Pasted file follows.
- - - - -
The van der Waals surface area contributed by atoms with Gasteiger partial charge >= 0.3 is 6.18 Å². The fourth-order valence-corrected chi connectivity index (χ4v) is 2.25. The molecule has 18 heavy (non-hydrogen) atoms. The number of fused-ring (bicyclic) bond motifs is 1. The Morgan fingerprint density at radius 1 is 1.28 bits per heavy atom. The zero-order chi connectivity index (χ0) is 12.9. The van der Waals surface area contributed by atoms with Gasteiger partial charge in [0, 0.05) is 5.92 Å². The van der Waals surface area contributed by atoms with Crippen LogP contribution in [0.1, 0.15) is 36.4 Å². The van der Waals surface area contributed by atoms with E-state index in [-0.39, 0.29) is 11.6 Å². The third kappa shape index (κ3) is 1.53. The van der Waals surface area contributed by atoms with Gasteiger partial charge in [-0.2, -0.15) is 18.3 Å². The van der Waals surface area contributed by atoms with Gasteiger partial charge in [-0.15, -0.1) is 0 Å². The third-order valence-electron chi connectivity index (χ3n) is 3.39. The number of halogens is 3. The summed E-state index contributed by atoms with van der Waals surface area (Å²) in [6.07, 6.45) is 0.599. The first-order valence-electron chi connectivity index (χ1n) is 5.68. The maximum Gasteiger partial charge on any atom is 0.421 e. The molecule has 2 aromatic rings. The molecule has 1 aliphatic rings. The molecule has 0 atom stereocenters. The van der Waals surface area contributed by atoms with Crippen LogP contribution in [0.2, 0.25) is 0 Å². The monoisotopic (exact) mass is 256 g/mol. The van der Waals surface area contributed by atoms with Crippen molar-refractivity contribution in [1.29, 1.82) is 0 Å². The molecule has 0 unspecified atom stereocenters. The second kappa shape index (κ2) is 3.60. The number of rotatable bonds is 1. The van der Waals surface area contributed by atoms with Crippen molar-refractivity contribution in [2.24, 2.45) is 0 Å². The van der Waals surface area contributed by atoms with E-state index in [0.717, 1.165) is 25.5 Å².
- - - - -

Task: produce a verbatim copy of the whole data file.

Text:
The van der Waals surface area contributed by atoms with Gasteiger partial charge >= 0.3 is 6.18 Å². The fourth-order valence-corrected chi connectivity index (χ4v) is 2.25. The molecule has 18 heavy (non-hydrogen) atoms. The number of fused-ring (bicyclic) bond motifs is 1. The Morgan fingerprint density at radius 1 is 1.28 bits per heavy atom. The zero-order chi connectivity index (χ0) is 12.9. The van der Waals surface area contributed by atoms with Gasteiger partial charge in [0, 0.05) is 5.92 Å². The van der Waals surface area contributed by atoms with Crippen LogP contribution in [0.1, 0.15) is 36.4 Å². The van der Waals surface area contributed by atoms with E-state index in [-0.39, 0.29) is 11.6 Å². The third kappa shape index (κ3) is 1.53. The van der Waals surface area contributed by atoms with Gasteiger partial charge in [-0.2, -0.15) is 18.3 Å². The van der Waals surface area contributed by atoms with Gasteiger partial charge in [-0.15, -0.1) is 0 Å². The third-order valence-electron chi connectivity index (χ3n) is 3.39. The number of halogens is 3. The summed E-state index contributed by atoms with van der Waals surface area (Å²) in [6.07, 6.45) is 0.599. The first-order valence-electron chi connectivity index (χ1n) is 5.68. The maximum Gasteiger partial charge on any atom is 0.421 e. The molecule has 2 aromatic rings. The molecule has 1 aliphatic rings. The molecule has 0 atom stereocenters. The van der Waals surface area contributed by atoms with Crippen LogP contribution in [0.2, 0.25) is 0 Å². The monoisotopic (exact) mass is 256 g/mol. The van der Waals surface area contributed by atoms with Crippen molar-refractivity contribution in [1.29, 1.82) is 0 Å². The molecule has 0 unspecified atom stereocenters. The second kappa shape index (κ2) is 3.60. The number of rotatable bonds is 1. The van der Waals surface area contributed by atoms with Crippen molar-refractivity contribution in [2.24, 2.45) is 0 Å². The van der Waals surface area contributed by atoms with E-state index in [0.717, 1.165) is 25.5 Å².